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Religion Library: Sikhism

Founders

Written by:

Two years before his death, Guru Arjan had completed work on an updated version of the holy Sikh text, which contained his own writings in addition to those of his four predecessors, earlier bards, and non-Sikh poets. The sixth Guru, Guru Hargobind (1595-1644), did not compose poetry (nor did his two immediate successors), and instead focused on consolidation of the temporal leadership. He had to contend with an increasingly hostile Mughal state and by the 1630s was forced to relocate to the east of Amritsar.

The last four of the ten Gurus completed their periods as community leaders from this region. The ninth Guru, Teg Bahadur (1621-1675), re-ignited the practice of composition and added his own poetry to the Sikh canon. He travelled more than any other Guru since Guru Nanak, and consolidated support for the Sikh center among the prosperous trading communities in the Gangetic plains. His travels and political activity triggered the ire of the Mughal state and like the fifth Guru, the ninth was arrested and executed by the Mughals. Like the sixth Guru before him, the tenth Guru (Guru Gobind Singh, 1666-1708) organized a military response to his father's execution, and this time that response instigated an all-out revolt that led to the eventual fall of the severely over-extended Mughal Empire.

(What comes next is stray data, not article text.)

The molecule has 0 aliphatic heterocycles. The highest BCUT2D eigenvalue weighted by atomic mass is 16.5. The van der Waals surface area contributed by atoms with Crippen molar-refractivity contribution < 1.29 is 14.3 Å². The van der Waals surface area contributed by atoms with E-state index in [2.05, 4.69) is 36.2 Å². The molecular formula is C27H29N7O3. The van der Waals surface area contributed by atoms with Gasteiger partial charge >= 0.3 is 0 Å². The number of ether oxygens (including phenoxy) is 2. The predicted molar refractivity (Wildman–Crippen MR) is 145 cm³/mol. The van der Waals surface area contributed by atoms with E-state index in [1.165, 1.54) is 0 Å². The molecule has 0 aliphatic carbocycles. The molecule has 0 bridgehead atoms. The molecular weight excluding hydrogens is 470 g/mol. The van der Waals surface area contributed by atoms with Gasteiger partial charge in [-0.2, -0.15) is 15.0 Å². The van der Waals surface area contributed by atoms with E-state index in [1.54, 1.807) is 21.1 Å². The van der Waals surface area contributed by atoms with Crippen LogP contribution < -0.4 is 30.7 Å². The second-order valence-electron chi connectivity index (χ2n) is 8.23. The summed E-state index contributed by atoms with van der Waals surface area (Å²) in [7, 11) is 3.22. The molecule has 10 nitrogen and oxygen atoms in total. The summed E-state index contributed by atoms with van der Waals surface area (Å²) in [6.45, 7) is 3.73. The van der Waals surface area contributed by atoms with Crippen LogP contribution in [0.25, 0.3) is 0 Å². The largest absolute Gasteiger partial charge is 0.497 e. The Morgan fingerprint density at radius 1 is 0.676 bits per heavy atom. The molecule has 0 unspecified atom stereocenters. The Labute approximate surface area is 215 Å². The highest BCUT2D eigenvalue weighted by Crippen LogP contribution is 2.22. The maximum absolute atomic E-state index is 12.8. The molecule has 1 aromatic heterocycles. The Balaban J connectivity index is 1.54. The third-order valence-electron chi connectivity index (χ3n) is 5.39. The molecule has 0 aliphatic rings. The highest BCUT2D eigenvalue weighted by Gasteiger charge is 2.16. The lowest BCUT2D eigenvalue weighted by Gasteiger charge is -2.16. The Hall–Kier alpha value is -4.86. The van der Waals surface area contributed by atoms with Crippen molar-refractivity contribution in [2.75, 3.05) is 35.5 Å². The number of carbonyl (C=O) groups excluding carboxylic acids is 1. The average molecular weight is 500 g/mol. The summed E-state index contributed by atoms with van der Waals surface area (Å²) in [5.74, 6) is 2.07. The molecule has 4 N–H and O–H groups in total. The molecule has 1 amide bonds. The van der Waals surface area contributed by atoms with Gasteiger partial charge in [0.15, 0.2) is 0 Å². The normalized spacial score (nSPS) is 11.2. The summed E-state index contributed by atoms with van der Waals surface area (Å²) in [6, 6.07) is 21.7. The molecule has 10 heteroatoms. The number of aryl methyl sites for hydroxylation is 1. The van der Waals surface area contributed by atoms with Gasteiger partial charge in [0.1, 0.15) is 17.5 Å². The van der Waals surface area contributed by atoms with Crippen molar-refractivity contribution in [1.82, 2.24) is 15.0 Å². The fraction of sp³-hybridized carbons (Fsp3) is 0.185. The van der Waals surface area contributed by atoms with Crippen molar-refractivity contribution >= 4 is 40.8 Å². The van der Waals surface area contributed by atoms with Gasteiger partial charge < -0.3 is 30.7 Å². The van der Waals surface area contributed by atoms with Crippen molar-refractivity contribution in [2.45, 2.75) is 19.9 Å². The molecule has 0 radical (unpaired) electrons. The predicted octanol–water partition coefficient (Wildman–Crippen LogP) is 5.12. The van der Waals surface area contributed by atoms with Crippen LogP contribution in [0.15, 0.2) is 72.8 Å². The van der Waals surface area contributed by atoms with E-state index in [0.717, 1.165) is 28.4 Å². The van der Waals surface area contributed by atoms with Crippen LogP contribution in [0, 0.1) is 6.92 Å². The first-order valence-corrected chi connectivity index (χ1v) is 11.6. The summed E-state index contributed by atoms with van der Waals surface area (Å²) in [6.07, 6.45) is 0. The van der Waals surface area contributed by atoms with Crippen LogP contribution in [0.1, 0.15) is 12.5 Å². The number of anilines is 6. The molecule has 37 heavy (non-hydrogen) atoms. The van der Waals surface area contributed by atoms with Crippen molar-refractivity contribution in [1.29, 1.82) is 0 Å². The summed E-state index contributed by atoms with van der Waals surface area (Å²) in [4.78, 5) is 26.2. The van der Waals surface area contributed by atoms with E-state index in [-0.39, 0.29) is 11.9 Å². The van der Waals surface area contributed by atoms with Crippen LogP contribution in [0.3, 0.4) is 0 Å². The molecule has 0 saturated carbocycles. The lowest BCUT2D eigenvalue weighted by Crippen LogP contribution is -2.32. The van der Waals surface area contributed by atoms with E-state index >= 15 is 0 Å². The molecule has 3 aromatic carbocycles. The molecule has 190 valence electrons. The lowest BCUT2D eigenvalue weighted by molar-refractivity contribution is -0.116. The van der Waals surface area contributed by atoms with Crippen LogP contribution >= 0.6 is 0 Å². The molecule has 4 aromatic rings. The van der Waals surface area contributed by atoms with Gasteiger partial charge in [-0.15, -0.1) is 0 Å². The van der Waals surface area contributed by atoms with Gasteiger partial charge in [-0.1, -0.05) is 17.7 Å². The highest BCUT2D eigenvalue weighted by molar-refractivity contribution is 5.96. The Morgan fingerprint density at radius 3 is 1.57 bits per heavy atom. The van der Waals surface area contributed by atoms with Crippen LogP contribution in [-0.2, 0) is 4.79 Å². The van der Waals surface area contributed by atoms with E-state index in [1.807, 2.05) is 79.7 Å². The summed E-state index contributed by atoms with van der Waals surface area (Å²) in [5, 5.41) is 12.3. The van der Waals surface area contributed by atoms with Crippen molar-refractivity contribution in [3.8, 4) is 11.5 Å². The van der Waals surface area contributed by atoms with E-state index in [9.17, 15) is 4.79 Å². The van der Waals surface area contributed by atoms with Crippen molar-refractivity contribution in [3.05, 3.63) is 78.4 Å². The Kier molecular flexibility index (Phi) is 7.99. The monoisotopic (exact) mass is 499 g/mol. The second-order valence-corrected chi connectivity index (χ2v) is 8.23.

Study Questions:
1.     How and when was the city of Amritsar founded?
2.     What were some of the problems with the succession of the office of Guru?
3.     When was the first time the Sikh community had a confrontation with the Mughal Empire and what was the result?